Promoting Safe Injection Practices : The Challenge Ahead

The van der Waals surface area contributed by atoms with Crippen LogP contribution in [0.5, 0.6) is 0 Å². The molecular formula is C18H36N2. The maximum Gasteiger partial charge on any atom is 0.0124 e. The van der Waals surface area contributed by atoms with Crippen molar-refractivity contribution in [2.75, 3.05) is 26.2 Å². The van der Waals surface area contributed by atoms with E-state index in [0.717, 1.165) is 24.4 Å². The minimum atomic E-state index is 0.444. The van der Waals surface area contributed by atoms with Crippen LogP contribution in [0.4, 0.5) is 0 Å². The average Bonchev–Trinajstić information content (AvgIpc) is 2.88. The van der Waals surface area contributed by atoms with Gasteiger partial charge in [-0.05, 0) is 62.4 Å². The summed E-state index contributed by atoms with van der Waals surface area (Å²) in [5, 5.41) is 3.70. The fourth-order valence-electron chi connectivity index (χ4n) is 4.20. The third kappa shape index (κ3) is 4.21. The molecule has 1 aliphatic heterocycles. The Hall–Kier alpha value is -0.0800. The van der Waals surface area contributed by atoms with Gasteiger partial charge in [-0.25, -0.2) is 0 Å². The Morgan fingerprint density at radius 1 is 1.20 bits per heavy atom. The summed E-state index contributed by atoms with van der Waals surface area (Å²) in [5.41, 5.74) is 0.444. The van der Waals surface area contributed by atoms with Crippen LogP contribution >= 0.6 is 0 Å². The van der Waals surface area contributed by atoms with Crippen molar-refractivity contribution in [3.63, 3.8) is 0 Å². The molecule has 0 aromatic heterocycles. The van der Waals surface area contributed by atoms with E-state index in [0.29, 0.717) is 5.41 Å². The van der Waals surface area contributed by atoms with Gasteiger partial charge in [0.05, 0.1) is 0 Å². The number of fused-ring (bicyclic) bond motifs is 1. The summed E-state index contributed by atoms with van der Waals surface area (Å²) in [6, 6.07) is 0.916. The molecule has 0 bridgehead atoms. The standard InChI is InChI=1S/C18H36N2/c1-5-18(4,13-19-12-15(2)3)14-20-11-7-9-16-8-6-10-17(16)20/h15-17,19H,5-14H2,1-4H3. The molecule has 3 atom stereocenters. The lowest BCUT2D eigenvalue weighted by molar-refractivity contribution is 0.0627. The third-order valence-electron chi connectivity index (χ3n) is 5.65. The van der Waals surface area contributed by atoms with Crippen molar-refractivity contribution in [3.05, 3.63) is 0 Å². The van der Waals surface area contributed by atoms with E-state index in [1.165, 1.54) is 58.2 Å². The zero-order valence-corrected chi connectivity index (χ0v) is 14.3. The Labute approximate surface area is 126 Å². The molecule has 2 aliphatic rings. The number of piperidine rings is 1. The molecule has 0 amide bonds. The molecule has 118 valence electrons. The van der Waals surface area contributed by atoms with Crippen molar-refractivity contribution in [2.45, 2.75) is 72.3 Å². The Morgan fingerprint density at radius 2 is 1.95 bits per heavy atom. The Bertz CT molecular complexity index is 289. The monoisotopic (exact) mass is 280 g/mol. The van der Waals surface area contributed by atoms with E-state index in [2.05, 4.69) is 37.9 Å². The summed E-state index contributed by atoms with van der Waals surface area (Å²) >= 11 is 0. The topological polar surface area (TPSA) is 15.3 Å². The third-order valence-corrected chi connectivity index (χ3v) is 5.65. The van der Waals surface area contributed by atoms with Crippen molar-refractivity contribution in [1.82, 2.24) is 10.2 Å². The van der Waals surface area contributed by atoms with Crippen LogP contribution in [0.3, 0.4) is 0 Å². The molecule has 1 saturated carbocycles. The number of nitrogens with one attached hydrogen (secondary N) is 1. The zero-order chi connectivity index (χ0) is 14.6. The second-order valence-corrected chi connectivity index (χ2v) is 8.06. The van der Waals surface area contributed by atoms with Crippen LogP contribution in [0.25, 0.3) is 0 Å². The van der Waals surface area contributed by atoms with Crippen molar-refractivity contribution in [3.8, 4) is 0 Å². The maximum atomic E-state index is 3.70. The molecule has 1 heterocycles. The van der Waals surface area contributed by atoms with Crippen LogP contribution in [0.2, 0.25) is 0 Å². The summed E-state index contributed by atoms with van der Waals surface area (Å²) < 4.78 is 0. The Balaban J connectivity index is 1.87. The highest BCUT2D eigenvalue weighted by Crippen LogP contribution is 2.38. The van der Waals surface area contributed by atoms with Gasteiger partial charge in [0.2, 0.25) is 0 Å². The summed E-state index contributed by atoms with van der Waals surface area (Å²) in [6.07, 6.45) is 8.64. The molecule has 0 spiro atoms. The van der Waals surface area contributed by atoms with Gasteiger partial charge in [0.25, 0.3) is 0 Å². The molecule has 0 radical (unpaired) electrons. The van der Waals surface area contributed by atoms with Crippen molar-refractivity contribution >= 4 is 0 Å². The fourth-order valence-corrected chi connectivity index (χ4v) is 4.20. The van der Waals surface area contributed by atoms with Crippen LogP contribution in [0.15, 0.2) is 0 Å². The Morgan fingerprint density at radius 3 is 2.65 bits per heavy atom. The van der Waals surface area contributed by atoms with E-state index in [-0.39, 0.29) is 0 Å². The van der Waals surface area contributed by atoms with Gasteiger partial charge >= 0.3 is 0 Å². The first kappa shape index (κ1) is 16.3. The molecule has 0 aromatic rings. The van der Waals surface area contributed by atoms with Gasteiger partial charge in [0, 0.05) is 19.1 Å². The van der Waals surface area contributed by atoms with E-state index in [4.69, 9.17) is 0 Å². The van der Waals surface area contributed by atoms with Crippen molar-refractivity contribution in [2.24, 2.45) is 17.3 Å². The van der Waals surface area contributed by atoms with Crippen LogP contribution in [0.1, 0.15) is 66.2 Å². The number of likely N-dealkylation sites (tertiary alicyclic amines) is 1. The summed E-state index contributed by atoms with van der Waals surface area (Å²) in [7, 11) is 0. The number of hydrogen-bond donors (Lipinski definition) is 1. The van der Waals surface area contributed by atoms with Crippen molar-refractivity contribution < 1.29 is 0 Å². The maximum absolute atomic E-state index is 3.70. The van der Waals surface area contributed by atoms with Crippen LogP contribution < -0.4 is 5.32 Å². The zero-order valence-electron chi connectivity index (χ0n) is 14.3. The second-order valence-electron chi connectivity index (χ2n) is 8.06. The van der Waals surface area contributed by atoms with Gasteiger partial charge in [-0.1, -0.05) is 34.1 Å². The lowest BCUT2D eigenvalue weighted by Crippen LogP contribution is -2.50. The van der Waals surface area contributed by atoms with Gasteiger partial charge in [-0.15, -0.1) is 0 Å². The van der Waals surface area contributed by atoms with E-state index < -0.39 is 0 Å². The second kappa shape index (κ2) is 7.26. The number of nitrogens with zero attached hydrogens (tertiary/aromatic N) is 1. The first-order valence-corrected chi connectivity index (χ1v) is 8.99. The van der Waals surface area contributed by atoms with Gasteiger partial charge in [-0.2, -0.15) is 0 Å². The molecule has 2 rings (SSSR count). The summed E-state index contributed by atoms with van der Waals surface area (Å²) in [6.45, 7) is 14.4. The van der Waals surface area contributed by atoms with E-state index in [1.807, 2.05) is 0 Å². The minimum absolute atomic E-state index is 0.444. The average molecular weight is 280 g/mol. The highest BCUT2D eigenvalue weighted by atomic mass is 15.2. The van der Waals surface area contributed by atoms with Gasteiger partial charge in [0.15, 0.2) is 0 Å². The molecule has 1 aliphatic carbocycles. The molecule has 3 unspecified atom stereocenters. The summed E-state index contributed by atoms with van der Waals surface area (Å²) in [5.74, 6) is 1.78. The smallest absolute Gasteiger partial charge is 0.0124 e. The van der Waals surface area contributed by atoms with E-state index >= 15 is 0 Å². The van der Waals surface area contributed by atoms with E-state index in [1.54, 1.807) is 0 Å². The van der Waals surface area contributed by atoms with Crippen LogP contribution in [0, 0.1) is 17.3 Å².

Injections are one of the most common health care procedures in the world. Global estimates range between 12 billion-16 billion injections each year’. Most of the injections (90 to 95%) are given for therapeutic purposes and only 5 to 10% are given for immunization. It is estimated that worldwide every year a billion injections are given to women and children for immunization. Up to half of these injections are currently thought to be unsafe. Due to the sheer burden of injections and the coresponding magnitude of unsafe injections, the proportion of blood borne pathogen transmission is much larger than is due to unsafe blood transfusion. Unsafe injections are responsible for million cases of Hepatitis B and C and an estimated one-quarter of a million cases of HIV annually. Worldwide 8 to 16 million hepatitis B, 2.3 - 4.7 million hepatitis C and 80,000 - 1,60,000 HIV infections are estimated to occur yearly form reuse of syringes and needles without adequate sterilization2. In the less developed countries, the unsafe injection practices account for an estimated $ 535 million in health care costs and result in nearly 1.3 million deaths a year. In a developing country like India where unnecessary injections are common, the total burden of injections is estimated to be 3.7 billion injections per year3. Certain studies that have been carried out in India,along with anecdotal evidence point towards a large numbe- of unnecessary, inappropriate, unsafe injections and inadequate sharps waste management4 5. A high proportion of injections given in India for immunization are unsafe due to reuse of needles/ syringes. The popularity of curative injections remains high due to various factors influencing the behaviour of prescribers / injection givers as well as clients.